NAD's smart streamer brings wireless hi-res audio to your existing hi-fi kit

Upgrade your home hi-fi with this surprisingly affordable hi-res music streamer

NAD CS1 streamer
(Image credit: NAD)

If you're looking for a way to add high quality streaming audio to your existing hi-fi or home cinema setup, NAD has you covered. The Canadian hi-fi legends have a new smart streamer, and it's surprisingly affordable: just £299/$349/€399.

The CS1 uses audiophile-grade components to deliver audio at up to 24-bit/192KHz, and it has pretty much every modern audio feature you'd want: Bluetooth 5.0, Ethernet and dual-band Wi-Fi connectivity; AirPlay 2, Google Cast, Spotify Connect, TIDAL Connect and Root; MQA rendering and decoding; DLNA and UPnP. 

No matter which service you prefer, the CS1 is designed to stream it in the best possible quality – and to stream your own digital library too.

What does the NAD CS1 connect to?

The CS1 connects to your home network via Wi-Fi or an Ethernet cable, and it has RCA analogue outputs so you can connect it to your amp, AV receiver or powered speakers. There are also optical and co-axial outputs for powered speakers with digital inputs, to home theatre receivers or to external DACs.

As you can see from the photo, there aren't any flashy touchscreens or other eye candy here. The CS1 has been designed to use your phone, tablet or computer as the controller: you can stream audio from any app on iPhone, iPad or Mac, from iTunes on a Windows PC or from any cast-enabled app or device.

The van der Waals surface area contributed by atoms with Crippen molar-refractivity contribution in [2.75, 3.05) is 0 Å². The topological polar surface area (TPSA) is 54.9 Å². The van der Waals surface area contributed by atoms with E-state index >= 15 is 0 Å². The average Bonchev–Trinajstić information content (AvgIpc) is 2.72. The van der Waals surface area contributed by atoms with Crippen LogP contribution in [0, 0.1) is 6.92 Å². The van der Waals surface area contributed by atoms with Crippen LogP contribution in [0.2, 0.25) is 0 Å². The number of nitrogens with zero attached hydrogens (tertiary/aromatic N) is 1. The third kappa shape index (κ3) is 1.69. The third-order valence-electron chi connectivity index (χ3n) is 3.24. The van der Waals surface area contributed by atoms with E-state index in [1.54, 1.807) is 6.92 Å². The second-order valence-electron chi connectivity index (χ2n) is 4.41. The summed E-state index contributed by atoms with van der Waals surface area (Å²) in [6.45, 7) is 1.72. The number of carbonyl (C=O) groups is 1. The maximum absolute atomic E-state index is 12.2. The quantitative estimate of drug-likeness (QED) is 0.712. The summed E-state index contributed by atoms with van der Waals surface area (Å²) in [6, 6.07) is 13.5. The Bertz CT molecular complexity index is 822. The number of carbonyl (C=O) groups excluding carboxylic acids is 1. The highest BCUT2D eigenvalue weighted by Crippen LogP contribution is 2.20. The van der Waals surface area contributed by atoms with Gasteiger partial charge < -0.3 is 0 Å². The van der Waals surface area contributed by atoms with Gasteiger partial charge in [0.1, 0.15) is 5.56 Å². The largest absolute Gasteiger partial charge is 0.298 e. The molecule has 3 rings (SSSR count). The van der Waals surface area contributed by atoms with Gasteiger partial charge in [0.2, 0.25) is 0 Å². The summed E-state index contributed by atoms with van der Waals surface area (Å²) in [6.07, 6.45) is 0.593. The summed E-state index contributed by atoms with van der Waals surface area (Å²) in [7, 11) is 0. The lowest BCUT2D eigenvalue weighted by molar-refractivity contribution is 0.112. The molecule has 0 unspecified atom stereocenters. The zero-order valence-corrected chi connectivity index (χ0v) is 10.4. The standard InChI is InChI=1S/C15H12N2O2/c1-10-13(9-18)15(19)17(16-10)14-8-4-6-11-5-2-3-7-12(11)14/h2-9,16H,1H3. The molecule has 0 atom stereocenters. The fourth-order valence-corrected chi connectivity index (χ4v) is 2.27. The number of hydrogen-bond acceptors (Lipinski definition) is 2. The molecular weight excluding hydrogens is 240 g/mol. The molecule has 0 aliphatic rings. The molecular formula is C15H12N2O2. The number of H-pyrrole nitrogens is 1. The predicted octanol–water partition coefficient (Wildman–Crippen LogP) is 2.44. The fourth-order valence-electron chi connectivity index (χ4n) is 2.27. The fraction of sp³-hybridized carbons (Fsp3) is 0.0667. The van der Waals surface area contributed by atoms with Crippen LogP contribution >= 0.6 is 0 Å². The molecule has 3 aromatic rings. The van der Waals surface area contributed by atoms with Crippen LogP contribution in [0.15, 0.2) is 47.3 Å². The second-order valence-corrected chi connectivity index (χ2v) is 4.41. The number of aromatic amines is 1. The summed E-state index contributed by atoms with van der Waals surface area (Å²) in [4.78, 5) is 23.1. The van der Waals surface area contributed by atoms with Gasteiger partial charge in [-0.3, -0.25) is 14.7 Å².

The CS1 doesn't ship until March but it looks like a great upgrade for people who've built up seriously impressive audio systems over time: rather than replace perfectly good hi-fi hardware in order to get better connectivity, the CS1 is much like the Sonos Port: it adds streaming capabilities to your existing kit for a relatively low price.

Carrie Marshall

Writer, musician and broadcaster Carrie Marshall has been covering technology since 1998 and is particularly interested in how tech can help us live our best lives. Her CV is a who’s who of magazines, newspapers, websites and radio programmes ranging from T3, Techradar and MacFormat to the BBC, Sunday Post and People’s Friend. Carrie has written more than a dozen books, ghost-wrote two more and co-wrote seven more books and a Radio 2 documentary series. When she’s not scribbling, she’s the singer in Glaswegian rock band HAVR (